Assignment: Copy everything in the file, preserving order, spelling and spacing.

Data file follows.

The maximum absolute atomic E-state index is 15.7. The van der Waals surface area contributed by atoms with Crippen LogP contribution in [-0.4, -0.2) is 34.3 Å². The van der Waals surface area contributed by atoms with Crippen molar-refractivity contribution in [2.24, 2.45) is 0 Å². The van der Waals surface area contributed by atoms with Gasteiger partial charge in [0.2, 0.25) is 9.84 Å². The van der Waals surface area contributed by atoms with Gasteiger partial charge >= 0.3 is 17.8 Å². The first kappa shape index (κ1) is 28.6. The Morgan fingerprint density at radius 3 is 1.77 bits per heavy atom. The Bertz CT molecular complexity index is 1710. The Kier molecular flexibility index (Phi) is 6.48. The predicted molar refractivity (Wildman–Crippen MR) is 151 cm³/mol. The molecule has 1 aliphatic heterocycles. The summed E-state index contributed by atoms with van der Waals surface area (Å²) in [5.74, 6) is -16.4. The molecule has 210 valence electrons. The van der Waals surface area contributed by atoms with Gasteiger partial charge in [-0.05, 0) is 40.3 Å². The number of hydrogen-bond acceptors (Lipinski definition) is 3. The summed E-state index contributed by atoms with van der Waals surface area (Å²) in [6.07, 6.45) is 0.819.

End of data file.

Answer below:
The maximum absolute atomic E-state index is 15.7. The van der Waals surface area contributed by atoms with Crippen LogP contribution in [-0.4, -0.2) is 34.3 Å². The van der Waals surface area contributed by atoms with Crippen molar-refractivity contribution in [2.24, 2.45) is 0 Å². The van der Waals surface area contributed by atoms with Gasteiger partial charge in [0.2, 0.25) is 9.84 Å². The van der Waals surface area contributed by atoms with Gasteiger partial charge >= 0.3 is 17.8 Å². The first kappa shape index (κ1) is 28.6. The Morgan fingerprint density at radius 3 is 1.77 bits per heavy atom. The Bertz CT molecular complexity index is 1710. The Kier molecular flexibility index (Phi) is 6.48. The predicted molar refractivity (Wildman–Crippen MR) is 151 cm³/mol. The molecule has 1 aliphatic heterocycles. The summed E-state index contributed by atoms with van der Waals surface area (Å²) in [5.74, 6) is -16.4. The molecule has 210 valence electrons. The van der Waals surface area contributed by atoms with Gasteiger partial charge in [-0.05, 0) is 40.3 Å². The number of hydrogen-bond acceptors (Lipinski definition) is 3. The summed E-state index contributed by atoms with van der Waals surface area (Å²) in [6.07, 6.45) is 0.819.